“I went into Masada kind of understanding that it was almost a footnote in the Jewish uprising, and then it became this symbol. It is an interesting story, but there’s no way of knowing what really happened – Even Josephus, that’s not really a primary source. That’s questionable for me. You can’t take your source for granted. You have to think about who’s telling you what and why. Josephus was a turncoat. He had reasons for writing the things he wrote. He was a historian, but he was also a defector. But then you have Birthright’s way of telling the Masada story. And what is the reason for telling this story? And the guy who kind of first redesigned the story of Masada, he had an explicit reason for telling the story the way it’s told. He saw that it would be a powerful tool for getting people ready to defend their country.”

Glidden’s reflection about her mindset while at Masada reveals by this point in the trip, her internal dialogue was at a different stage. Just a few short days earlier, her questions about the truth of the stories that were told provoked intense emotion. At Masada she was able to step back from the narrative and appreciate the moment for what it was.

“It’s a crazy story, but at that point on the trip I wasn’t really angry about the way Masada was being employed. I love ancient history so much, and it was really cool being there, no matter how the story may be told, I loved being there. It’s beautiful and it’s really fascinating, and you get to see all these ruins of Herod’s fortress. I had a great time at Masada. I was glad that I knew [its] story going into it.”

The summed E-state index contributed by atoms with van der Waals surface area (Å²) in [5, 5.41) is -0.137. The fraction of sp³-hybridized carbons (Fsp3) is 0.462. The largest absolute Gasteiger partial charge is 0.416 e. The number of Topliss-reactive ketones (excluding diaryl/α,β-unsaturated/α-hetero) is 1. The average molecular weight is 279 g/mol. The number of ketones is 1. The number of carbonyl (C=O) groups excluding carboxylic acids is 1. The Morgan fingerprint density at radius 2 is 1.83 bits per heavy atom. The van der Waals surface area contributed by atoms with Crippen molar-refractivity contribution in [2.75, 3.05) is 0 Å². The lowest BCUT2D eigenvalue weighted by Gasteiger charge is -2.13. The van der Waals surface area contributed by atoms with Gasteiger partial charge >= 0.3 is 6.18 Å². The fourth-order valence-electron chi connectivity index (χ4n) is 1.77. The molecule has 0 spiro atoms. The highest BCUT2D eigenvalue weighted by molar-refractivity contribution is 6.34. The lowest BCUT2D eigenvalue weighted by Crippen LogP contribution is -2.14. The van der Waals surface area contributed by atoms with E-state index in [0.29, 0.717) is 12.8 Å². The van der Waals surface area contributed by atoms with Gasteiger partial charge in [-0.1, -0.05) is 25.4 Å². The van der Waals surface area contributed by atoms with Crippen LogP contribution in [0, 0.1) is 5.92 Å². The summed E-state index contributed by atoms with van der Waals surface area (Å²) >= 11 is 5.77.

The group’s final stop was in Jerusalem, the state capital and a spiritual center for Jews, Muslims and Christians alike. Also found in Jerusalem is Yad Vashem, Israel’s memorial to the victims of the Holocaust. While touring the museum, Glidden experienced an ironic sort of dissonance; after enduring a series of guides and teachers who sought to instill an emotional impact, the guide at Yad Vashem appeared so distant from the matter at hand that it frustrated her. As much as the Holocaust and Israel are linked, the experience of their respective histories isn’t necessarily the same.

“Part of what really got to me at Independence Hall was thinking about the Holocaust and thinking about [Israelis] being refugees from that, and Yad Vashem is an amazing museum and it is emotional. But this guide… I was so busy being annoyed at him. He was so emotionally disconnected, like he was giving me this distance from the sad and tragic and horrible things that we were seeing, and I felt offended that he wasn’t letting me be upset. We saw this other Birthright group, and they were just crying and hugging each other and they were just having this experience that I wanted to be having there. But instead this guy was putting a filter over everything. Just very flat. This is not to say anything against Yad Vashem. I think they’re an amazing organization and I’m sure all of their other tour guides are really great, maybe this guy was just having a bad day, but it was only after the tour was over and I got to go off by myself and look at things on my own that I was really able to feel this place.”

“Yad Vashem is a place where it’s kind of not complicated, you know? I say all the time that every conflict has two sides and there’s reasons why people do things and nobody’s evil, but Hitler was a psychopath and the Holocaust was just bad, and that’s the one place where I could unequivocally be sad and be emotional and just be horrified. There was no need [to consider] any other side of the Holocaust. I don’t need to hear the other side at that place. I was ready to just have an emotional time of things.”